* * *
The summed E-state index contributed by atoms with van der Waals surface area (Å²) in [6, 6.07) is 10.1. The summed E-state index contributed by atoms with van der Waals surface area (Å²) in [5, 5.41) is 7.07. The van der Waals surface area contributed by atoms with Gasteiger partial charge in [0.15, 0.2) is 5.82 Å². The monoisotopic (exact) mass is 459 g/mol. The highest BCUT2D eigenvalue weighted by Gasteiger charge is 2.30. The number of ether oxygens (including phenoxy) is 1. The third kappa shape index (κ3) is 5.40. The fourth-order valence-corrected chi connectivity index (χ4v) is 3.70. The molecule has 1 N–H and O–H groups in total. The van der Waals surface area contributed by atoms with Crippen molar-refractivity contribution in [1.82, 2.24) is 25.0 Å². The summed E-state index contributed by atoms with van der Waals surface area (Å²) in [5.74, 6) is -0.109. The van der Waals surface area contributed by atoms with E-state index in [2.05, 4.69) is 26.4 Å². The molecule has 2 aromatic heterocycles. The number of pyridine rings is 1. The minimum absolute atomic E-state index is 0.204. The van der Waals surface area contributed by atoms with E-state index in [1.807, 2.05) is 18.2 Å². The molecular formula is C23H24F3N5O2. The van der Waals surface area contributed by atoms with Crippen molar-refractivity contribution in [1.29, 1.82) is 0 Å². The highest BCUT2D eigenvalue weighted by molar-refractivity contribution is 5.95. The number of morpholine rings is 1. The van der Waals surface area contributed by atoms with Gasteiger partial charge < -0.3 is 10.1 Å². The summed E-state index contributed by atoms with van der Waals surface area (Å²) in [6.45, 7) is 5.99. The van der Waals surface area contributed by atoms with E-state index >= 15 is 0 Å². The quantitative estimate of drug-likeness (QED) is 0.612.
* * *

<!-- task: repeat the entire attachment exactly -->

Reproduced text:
The summed E-state index contributed by atoms with van der Waals surface area (Å²) in [6, 6.07) is 10.1. The summed E-state index contributed by atoms with van der Waals surface area (Å²) in [5, 5.41) is 7.07. The van der Waals surface area contributed by atoms with Gasteiger partial charge in [0.15, 0.2) is 5.82 Å². The monoisotopic (exact) mass is 459 g/mol. The highest BCUT2D eigenvalue weighted by Gasteiger charge is 2.30. The number of ether oxygens (including phenoxy) is 1. The third kappa shape index (κ3) is 5.40. The fourth-order valence-corrected chi connectivity index (χ4v) is 3.70. The molecule has 1 N–H and O–H groups in total. The van der Waals surface area contributed by atoms with Crippen molar-refractivity contribution in [1.82, 2.24) is 25.0 Å². The summed E-state index contributed by atoms with van der Waals surface area (Å²) in [5.74, 6) is -0.109. The van der Waals surface area contributed by atoms with E-state index in [2.05, 4.69) is 26.4 Å². The molecule has 2 aromatic heterocycles. The number of pyridine rings is 1. The minimum absolute atomic E-state index is 0.204. The van der Waals surface area contributed by atoms with E-state index in [1.807, 2.05) is 18.2 Å². The molecular formula is C23H24F3N5O2. The van der Waals surface area contributed by atoms with Crippen molar-refractivity contribution in [1.29, 1.82) is 0 Å². The highest BCUT2D eigenvalue weighted by molar-refractivity contribution is 5.95. The number of morpholine rings is 1. The van der Waals surface area contributed by atoms with Gasteiger partial charge < -0.3 is 10.1 Å². The summed E-state index contributed by atoms with van der Waals surface area (Å²) in [6.45, 7) is 5.99. The van der Waals surface area contributed by atoms with E-state index >= 15 is 0 Å². The quantitative estimate of drug-likeness (QED) is 0.612.